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Hot Fun in the Summertime

Woodhouse Moor bandstand, scene of many a 19th-century summer concert (1885)

Woodhouse Moor bandstand, scene of many a 19th-century summer concert (1885)

Walk through Woodhouse Moor on any summer’s day and you are sure to see throngs of young revellers. But, we wondered, how did our ancestors enjoy the Moor during warm weather? We took a look in the Leeds Mercury, via the 19th-century British Newspapers  website (free to all library members) to find out.

Our most interesting find revolved around a series of free open-air concerts that took place on Woodhouse Moor during the 1800s. These concerts, which attracted thousands, seem to have begun after an “experimental” season of musical concerts by the “Leeds Rational Recreation Society” in 1852; deemed an overwhelming success, it was decreed that bands would play on Woodhouse Moor two days a week during June and July “for the amusement and gratification of the working classes.” These concerts must have been a success – because a year later, on the 23rd of July, 1853, the Mercury was commending the tradesmen of Leeds for their decision to close early, thus allowing people to enjoy the charms of the Woodhouse Moor performances.

Convergence of two pathways at Woodhouse Moor. The bandstand can be seen in the distance

Convergence of two pathways at Woodhouse Moor. The bandstand can be seen in the distance (1897)

But by 1856 there was trouble in the summer air – bad weather preventing performances in June of that year. This came as a welcome surprise to the religious communities of Leeds as, by now, the performances had begun taking place on Sundays, as well as Mondays and Saturdays. A small article was posted in the Mercury on the 28th June 1856 by the Primitive Methodist Preachers, objecting wholeheartedly to such a sacrilegious outrage: “the evils resulting from such innovations on the Lord’s Day…are fearful and numerous”. Their mood was probably not helped by a report from two days previous that mourners at a funeral taking place at Woodhouse cemetery were disturbed by the sound of the band performing on the Moor!

It is not clear whether these objections resulted in the concerts being stopped – but there are no more references to them taking place until 1880, when a letter to the Mercury on the 12th of April of that year saw “A Townsman” calling for band performances to take place there – just as “Roundhay park is about to have its promenade concerts”. The call must have been taken up because, in February of 1882, the city council was reported to be discussing a bye-law that would prevent musical concerts taking place on Woodhouse Moor during Sundays.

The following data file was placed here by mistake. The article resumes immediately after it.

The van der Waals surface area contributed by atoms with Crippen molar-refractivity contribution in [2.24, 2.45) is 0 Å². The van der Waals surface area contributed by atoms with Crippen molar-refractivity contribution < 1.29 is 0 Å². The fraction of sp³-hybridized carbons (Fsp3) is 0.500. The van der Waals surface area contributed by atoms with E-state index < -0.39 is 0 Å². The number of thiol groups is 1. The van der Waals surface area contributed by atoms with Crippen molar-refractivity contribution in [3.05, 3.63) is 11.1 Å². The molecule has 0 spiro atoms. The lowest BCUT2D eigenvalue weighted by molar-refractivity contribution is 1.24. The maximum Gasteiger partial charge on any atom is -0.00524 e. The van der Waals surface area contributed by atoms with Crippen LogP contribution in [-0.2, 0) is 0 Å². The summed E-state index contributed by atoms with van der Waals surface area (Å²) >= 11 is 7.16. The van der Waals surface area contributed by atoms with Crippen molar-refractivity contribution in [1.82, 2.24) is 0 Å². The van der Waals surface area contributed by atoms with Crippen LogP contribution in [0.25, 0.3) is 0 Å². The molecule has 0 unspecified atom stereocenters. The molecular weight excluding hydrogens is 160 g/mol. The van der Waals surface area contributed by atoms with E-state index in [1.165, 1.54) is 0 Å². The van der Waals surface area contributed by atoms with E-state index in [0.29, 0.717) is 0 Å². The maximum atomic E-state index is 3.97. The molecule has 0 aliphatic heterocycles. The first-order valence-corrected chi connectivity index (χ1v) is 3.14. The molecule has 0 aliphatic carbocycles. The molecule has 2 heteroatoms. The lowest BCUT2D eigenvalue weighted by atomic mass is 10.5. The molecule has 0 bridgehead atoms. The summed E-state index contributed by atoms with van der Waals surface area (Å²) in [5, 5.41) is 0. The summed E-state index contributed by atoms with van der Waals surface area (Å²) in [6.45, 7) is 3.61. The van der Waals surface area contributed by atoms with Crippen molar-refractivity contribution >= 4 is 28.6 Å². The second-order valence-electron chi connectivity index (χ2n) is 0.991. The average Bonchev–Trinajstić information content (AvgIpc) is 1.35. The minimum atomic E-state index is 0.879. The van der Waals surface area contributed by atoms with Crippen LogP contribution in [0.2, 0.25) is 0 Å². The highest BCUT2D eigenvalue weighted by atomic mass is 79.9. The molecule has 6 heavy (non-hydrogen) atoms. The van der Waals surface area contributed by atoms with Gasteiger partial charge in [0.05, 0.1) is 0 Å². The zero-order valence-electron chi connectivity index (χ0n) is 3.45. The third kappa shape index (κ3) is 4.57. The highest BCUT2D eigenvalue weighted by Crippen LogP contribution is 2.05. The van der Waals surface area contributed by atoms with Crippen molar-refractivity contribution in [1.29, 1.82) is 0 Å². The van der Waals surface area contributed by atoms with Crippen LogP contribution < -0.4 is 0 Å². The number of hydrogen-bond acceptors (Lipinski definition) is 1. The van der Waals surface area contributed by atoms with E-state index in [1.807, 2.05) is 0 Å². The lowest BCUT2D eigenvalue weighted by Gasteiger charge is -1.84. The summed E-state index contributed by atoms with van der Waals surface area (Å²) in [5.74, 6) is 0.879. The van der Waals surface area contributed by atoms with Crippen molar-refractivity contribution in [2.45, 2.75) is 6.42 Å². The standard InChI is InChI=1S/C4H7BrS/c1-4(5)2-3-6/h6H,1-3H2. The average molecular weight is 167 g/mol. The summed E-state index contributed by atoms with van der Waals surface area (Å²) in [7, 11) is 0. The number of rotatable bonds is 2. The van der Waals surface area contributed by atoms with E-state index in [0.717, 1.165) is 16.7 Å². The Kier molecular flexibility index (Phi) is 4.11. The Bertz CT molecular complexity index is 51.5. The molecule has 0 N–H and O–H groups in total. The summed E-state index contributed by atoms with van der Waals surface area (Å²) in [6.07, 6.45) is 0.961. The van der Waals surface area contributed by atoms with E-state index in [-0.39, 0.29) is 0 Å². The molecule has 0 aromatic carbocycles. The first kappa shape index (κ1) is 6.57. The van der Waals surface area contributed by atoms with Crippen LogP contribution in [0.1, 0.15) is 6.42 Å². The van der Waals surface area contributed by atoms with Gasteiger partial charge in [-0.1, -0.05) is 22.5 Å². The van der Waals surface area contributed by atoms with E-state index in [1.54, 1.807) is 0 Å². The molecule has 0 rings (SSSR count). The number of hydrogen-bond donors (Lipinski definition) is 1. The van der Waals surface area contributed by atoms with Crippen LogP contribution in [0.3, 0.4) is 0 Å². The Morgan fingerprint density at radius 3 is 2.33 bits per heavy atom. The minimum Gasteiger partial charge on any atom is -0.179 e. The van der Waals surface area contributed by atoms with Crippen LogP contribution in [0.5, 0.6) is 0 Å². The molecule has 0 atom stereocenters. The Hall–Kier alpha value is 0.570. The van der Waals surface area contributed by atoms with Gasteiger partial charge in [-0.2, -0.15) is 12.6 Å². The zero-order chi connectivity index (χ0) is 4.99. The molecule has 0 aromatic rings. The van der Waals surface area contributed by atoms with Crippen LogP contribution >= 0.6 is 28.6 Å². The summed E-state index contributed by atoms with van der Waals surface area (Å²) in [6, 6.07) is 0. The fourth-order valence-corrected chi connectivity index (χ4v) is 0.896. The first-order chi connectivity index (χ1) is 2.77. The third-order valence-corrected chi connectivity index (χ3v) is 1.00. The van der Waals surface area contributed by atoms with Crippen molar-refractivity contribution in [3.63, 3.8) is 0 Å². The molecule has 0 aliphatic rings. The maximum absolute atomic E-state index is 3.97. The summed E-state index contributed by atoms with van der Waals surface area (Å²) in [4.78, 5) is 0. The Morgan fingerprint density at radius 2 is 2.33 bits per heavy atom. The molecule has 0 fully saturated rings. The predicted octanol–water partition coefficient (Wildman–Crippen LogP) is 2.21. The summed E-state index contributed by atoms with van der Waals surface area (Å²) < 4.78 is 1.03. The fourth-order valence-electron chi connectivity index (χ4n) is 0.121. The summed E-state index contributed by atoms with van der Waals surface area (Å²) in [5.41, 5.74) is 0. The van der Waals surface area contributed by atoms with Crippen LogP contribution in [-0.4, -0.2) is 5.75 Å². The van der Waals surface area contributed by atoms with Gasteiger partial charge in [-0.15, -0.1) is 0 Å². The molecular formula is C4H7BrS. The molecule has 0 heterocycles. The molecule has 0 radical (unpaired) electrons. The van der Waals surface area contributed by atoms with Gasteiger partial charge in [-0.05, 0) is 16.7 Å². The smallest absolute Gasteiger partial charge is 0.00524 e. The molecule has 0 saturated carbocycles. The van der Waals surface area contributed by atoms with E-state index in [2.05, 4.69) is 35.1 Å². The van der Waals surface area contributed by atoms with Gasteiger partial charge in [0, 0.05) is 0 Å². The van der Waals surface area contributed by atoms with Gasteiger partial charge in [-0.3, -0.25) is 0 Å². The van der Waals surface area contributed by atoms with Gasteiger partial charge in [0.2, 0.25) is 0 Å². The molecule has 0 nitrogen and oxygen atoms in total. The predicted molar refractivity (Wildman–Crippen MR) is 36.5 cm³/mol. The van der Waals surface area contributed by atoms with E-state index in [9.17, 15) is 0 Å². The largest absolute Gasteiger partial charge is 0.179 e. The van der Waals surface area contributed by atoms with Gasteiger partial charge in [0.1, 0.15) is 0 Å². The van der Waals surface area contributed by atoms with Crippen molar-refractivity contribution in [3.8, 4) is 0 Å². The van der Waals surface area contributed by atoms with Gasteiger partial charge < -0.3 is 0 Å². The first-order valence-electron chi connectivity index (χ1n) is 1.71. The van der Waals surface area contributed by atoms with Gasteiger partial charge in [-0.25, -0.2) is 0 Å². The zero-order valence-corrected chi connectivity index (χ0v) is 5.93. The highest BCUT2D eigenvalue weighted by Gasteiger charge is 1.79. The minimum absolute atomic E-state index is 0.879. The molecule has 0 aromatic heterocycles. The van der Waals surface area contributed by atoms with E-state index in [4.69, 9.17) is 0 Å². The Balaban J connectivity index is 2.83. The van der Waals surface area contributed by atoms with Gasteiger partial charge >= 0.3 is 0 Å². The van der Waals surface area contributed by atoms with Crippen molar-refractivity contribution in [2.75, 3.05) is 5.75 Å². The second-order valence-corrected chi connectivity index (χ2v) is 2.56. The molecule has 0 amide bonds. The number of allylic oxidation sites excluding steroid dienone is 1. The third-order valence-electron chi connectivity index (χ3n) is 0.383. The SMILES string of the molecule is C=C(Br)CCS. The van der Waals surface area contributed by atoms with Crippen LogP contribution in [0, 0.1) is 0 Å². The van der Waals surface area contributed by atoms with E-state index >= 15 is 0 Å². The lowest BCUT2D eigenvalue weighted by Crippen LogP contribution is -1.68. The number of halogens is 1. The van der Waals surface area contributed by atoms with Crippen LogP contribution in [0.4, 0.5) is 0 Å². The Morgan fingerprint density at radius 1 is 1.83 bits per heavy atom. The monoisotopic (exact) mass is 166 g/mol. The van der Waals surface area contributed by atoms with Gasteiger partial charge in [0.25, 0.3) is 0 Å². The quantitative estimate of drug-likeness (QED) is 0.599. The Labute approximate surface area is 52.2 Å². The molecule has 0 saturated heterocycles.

Again, it is not clear if that measure was passed, but by September of 1883 the Mercury was commenting on the ending of that summer’s season of concerts and how well-attended they had been. The newspaper was, however, disappointed at how little financial support the people of Leeds were providing the organisers of the performances – in particular, the one “public-spirited gentleman” who bore the majority of costs. That article does not name names, but by May of 1890 it was reported that Alderman North was to receive a complimentary tea from the Band Committee in recognition of his continuing support. That tea formed part of a celebratory event that was attended by the Mayor, who delighted to see “thousands of people collected there, well-behaved, pleased with the band” and also spoke of the change in the Moor from a “barren wasteland” to one of the most pleasant areas of the city.

View down ornamental archways at Woodhouse Moor. A drinking fountain donated by Alderman North can be seen. 1897

View down ornamental archways at Woodhouse Moor. A drinking fountain donated by Alderman North can be seen (1897)

The Mayor also reminded those in attendance that all proceeds from the performances were to go to the Leeds Infirmary. It seems, however, that some were not listening to him: an article in May of 1891 saw the Mercury reporting that sums of only £25-30 were being given by the Band Committee to the Infirmary charities (small amounts, even for the time: the Leeds Library service Annual Report for 1891 reports that £389 were taken in fines that year). Two years later the same call for additional charitable donations was made.

At the same time complaint was made about the weather at the time of the early summer performances. This could, perhaps, be one reason for the small amounts of donations made. One reader of the Mercury, however, held a different view: in the edition for July 18, 1900, “A Disgusted Supporter” wrote to the paper to contend that the public’s lack of support for the Woodhouse Moor performances was due to a lack of strong audience management, a failing that was spoiling the concerts for true music lovers. He was especially distressed by the behaviour of children – “playing tig, leap frog, etc etc – whilst close to the band stand a crowd of children assemble and beat time on the railings with sticks, also put leaves in their mouths and squeak an accompaniment to the band”. Horrendously anti-social behaviour which, we are sure, will not be repeated by anyone sunning themselves on Woodhouse Moor this summer…

Children frolicking on Woodhouse Moor. It is unclear if these are the same children that could be seen with leaves in their mouths at the Woodhouse Moor concerts (early 1900s)

Children frolicking on Woodhouse Moor. It is unclear if these are the same children that could be seen eating leaves during the Woodhouse Moor concerts (early 1900s)

The images here are all taken from our photographic archive www.leodis.net

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